BROWN:  Renee Amoore, thank you for speaking with us with the Pennsylvania delegation, who put the president over the top tonight—


MATTHEWS:  OK, thank you very much, Campbell Brown, down on the floor. 

We‘re awaiting the big speeches tonight, of course.  And I can‘t wait for Arnold Schwarzenegger.  I‘m a big fan of his whole story.  And we‘re going to hear that incredible story of his coming to America and making it.  With everything he‘s tried to do, this guy has succeeded, including being governor of California.

And, of course, first lady Laura Bush, who is one of the most popular people in the country.

When we come back, the chairman of the California Bush-Cheney reelection campaign, who really does believe that Arnold can help win California for the Republican ticket.

We‘re at Herald Square, where all the action is. 


MATTHEWS:  And we‘ll be right back. 

You‘re watching HARDBALL‘s very live coverage of the Republican National Convention on MSNBC. 


JOHN CHANCELLOR, NBC REPORTER:  Here we go, down the middle aisle.

ANNOUNCER:  The anti-media sentiment of the ‘64 convention reached a boiling point when NBC News reporter John Chancellor was escorted off the convention floor.

CHANCELLOR:  I‘ve been promised bail, ladies and gentlemen, by my office.  The press should be allowed and the radio and television should be allowed to do their work at the convention on television.

This is John Chancellor somewhere in custody.

ANNOUNCER:  Chancellor was released several minutes later.  And with the tenacity of a legend, he quickly turned the tables and interviewed the man who ordered him into custody.

CHANCELLOR:  This is John Chancellor back on the convention floor.



MATTHEWS:  Welcome back to New York‘s Herald Square.  I‘m also getting the accent.  Philly turns New York.  I‘m almost there.  Anyway, it‘s great to be here. 

Gerry Parsky, while we‘re doing our live coverage, you‘ve seen all the excitement around here.  We‘re right near the convention hall.  And we just heard from everybody. 

Let me talk to you about New York, because tonight, tonight, here in New York, at Madison Square Garden on the main stage, Arnold Schwarzenegger, your guy.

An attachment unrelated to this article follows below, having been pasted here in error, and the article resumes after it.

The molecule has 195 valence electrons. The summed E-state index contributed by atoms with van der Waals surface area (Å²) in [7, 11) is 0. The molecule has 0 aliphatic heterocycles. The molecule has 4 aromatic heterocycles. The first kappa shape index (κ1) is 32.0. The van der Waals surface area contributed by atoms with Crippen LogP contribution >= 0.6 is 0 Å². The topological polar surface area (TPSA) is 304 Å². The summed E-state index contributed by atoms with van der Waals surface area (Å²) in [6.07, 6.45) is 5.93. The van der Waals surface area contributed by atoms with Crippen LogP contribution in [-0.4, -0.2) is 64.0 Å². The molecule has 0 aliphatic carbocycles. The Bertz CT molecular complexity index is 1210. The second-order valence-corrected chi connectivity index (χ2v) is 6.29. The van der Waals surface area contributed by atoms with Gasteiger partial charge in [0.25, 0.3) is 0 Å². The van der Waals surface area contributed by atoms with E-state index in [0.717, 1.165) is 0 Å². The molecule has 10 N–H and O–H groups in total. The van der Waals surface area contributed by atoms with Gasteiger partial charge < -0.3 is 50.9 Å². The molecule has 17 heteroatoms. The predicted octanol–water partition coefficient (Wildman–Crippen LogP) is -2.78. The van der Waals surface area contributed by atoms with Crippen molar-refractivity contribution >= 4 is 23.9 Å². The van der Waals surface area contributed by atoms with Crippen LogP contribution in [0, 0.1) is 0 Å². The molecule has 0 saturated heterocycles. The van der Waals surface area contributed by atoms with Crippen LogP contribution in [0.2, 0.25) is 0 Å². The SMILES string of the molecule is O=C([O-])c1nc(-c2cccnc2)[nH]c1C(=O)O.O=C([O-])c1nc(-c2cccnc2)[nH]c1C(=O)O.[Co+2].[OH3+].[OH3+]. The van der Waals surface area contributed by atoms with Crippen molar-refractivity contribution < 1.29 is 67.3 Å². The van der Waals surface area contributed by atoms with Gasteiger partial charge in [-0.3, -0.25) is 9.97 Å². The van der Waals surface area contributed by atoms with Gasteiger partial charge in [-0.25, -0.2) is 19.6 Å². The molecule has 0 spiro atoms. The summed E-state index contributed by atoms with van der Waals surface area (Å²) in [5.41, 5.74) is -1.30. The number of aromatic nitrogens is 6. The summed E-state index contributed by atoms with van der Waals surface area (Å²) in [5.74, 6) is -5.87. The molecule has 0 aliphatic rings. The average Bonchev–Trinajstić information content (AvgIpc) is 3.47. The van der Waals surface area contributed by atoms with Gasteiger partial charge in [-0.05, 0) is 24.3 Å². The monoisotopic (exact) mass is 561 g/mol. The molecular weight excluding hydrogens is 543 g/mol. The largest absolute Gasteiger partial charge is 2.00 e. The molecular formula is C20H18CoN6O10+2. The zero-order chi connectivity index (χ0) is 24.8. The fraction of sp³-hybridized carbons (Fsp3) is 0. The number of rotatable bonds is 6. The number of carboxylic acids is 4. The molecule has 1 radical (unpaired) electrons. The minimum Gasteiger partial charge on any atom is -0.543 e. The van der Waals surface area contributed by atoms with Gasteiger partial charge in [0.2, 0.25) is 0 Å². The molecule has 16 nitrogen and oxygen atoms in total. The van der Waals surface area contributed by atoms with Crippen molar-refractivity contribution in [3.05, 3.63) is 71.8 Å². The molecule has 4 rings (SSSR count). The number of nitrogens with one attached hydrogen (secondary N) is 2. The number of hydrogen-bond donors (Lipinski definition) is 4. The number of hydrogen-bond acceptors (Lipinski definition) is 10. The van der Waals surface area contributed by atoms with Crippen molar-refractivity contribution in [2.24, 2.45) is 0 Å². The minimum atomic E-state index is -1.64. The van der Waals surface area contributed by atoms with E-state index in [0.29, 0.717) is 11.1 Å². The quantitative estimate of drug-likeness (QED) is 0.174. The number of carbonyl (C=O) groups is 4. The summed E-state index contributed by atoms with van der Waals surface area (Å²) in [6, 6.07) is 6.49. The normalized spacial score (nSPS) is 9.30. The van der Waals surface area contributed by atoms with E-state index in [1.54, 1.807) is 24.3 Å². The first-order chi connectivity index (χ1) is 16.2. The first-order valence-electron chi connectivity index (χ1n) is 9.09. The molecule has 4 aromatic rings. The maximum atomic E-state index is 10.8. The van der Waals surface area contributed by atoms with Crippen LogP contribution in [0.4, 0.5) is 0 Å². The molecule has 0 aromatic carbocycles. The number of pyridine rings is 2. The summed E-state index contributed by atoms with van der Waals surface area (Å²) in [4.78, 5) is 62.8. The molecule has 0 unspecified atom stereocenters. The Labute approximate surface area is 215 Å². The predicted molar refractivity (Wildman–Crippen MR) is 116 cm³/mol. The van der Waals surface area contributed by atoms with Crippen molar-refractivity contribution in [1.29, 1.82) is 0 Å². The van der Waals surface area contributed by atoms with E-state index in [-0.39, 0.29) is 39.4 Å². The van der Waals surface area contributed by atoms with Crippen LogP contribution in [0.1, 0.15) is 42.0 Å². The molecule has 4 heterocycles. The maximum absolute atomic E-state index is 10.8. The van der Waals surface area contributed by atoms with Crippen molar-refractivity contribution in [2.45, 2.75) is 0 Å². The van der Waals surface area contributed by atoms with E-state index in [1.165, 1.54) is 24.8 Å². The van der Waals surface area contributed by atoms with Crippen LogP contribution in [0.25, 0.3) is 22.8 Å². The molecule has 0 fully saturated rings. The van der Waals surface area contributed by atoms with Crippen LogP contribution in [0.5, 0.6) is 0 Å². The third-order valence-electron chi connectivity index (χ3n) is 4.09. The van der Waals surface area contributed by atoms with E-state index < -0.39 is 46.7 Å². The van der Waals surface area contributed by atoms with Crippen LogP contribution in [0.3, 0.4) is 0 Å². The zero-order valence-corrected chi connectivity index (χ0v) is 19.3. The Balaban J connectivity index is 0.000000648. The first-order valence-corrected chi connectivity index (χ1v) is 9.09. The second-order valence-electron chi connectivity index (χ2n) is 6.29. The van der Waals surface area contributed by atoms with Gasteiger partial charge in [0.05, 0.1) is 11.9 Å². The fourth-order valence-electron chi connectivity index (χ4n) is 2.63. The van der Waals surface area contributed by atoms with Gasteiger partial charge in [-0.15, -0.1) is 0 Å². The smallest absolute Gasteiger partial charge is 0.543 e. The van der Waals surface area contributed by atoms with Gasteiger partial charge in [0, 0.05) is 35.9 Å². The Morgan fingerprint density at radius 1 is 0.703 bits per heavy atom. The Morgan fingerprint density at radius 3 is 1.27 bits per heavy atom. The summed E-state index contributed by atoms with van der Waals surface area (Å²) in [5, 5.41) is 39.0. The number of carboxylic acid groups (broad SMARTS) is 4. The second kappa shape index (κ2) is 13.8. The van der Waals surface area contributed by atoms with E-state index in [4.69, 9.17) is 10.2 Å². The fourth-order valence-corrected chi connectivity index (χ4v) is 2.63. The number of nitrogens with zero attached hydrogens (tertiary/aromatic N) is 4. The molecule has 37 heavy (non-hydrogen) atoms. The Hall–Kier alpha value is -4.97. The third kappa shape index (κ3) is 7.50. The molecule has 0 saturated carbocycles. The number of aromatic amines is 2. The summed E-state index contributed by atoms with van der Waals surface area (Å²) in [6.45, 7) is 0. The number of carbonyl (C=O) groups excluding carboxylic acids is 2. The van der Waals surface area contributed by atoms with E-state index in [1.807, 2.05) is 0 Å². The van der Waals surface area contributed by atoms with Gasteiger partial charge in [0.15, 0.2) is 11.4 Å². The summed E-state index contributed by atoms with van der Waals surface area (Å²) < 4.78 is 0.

MATTHEWS:  Is going to be the showstopper. 

PARSKY:  Absolutely. 

MATTHEWS:  Because he‘s going to tell his personal story, right? 

PARSKY:  That‘s part of what I hope he tells, because he represents both the American dream and the California dream.  So I hope he tells his story.  And I also hope he talks a little bit about how he got to be governor of California. 

MATTHEWS:  Well, you helped him.  You‘re the head of the delegation here in California.  You‘re a big supporter of the president as well. 

Could Arnold Schwarzenegger‘s popularity in California, the way he‘s come across, with all the budget fights, can he help your party win the electoral votes in California for Bush and Cheney? 

PARSKY:  Absolutely.  I know you and a couple of your colleagues think that it‘s not possible.

MATTHEWS:  No, I just look at history. 


PARSKY:  Well, Ronald Reagan got elected. 

MATTHEWS:  Tell me how.

PARSKY:  George Bush‘s father got elected.

MATTHEWS:  How does he transfer his popularity? 

PARSKY:  Well, the No. 1 issue in California is economic policy.  And this governor got elected primarily because the voters of California rejected the approach taken by Governor Gray Davis, raising taxes, not controlling spending, discouraging business. 

If you want the same policies on the national level, John Kerry is your man.  He‘ll increase taxes.  He won‘t control spending.  So the parallel between those two is dramatic.  Arnold Schwarzenegger is succeeding the same way that Governor Bush is, keeping your taxes down, looking to encourage business.